Features

Witness history in the making – SL’s first-ever cave concert

By Dimithri Wijesinghe

Opera Park Foundation, an organisation dedicated to creating awareness on environmental conservation through music, will be presenting the first-ever cave concert in the island on 1 January 2020 at the Fa Hien Cave.
Incorporating the natural acoustics of the Fa Hien Cave structure which functions as a natural amphitheatre, Opera Park Foundation will perform a series of original symphonies free of charge.

Speaking to Opera Park Foundation Founder Sagara Wijesinghe, who is also a composer for the event, he revealed that his organisation has up to date performed two other series of concerts. The first was titled the “Green Concert” and consisted of seven instalments that were performed in forests situated in Mihirigama, Gampaha, Horana, etc., and the second was the “Blue Symphony” concert, which was performed in the Algama Waterfall in Kegalle.

The purpose of these performances, which have all been done for the public with no charge, has been to create awareness about environmental conservation and to awaken a passion amongst music lovers to care for the environment.
The cave concert series is the latest addition in their efforts and is titled “Beyand Meeyasiya” in Sinhala, which is the amalgamation of the traditional word for “cave” used in Fifth-Century Sigiriya graffiti and the word used for the sound made by honey bees.

Fa Hien Cave, more commonly referred to as Pahiyangala Cave, is a site of archaeological significance to the world as Late Pleistocene human fossilised skeletal remains were discovered in the cave’s sediments during excavation.

The compositions, which are original works of the artists, will be inspired by this history of the location – the history of man and music. There will be an additional performance which is influenced by Chinese culture as the location, while not supported by any archaeological or historical evidence, is said to have been the residence of Buddhist monk Faxian after whom it is said to have been named. This remains, to this day, a legend.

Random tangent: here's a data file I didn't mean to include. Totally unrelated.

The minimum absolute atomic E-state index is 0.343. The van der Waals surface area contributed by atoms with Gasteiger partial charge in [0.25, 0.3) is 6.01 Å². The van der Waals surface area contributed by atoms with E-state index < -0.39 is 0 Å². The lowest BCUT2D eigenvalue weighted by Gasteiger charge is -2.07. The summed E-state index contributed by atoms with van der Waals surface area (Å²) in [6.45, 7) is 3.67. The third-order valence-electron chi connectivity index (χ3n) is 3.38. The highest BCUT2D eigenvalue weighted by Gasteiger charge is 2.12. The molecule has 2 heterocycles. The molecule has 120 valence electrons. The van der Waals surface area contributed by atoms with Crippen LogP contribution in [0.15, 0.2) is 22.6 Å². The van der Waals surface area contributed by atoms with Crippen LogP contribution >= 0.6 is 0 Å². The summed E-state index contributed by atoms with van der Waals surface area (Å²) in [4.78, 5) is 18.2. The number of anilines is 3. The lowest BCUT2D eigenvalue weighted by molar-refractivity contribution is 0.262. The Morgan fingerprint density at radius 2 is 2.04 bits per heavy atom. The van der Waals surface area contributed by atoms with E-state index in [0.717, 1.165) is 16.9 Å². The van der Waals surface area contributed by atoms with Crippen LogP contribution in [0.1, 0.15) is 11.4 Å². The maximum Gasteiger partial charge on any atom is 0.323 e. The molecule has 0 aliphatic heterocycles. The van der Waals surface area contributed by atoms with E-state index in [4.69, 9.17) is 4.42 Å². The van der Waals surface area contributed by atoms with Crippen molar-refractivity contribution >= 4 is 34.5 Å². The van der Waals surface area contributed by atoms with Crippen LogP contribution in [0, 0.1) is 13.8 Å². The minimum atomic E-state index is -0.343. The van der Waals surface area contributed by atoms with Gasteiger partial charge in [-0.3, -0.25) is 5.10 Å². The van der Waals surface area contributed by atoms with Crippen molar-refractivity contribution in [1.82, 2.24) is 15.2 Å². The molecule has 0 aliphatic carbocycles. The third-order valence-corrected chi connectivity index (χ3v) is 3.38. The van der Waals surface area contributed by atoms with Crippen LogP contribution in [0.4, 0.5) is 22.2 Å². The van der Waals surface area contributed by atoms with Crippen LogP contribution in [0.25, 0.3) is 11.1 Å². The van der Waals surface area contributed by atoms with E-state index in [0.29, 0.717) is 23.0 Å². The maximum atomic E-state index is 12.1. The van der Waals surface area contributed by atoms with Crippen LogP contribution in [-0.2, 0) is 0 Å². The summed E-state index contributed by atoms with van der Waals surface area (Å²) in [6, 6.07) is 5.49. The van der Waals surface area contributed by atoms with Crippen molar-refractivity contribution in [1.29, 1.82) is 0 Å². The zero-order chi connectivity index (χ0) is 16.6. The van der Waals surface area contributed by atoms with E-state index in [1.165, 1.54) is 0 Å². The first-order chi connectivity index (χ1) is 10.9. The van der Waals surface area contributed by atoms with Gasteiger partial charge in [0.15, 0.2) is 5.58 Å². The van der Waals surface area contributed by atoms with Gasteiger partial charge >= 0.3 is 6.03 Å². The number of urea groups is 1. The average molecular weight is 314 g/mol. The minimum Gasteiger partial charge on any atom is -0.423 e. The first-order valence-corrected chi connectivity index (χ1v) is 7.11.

The orchestra consists of a diverse group of professional instrumentalists who will bring to life Sagara’s vision – eight violinists, two cellists, violas, a double bassist, etc. – a musical posse of excellence if you will.

While Sagara also shared how in doing these concerts they hope to reinvigorate the listening culture in Sri Lanka beyond the song as there are more forms of music to listen to which we should open ourselves up to.

While the symphonies are just that, instrumentals there will be a special performance of an opera which will serve as somewhat of a teaser to what’s to come with their next performance, which is titled “Tharana Sigiri” – a Sinhala opera.

Sagara expressed that while they do not have any sponsors as it is purely done with a passion for music and in collaboration with persons and professionals who share these passions, it would be appreciated if music enthusiasts could take the time to attend and experience the concert.

To get to Pahiyangala from Colombo, you must first make your way to Horana and then Bulathsinhala – it is only 5 km from the city.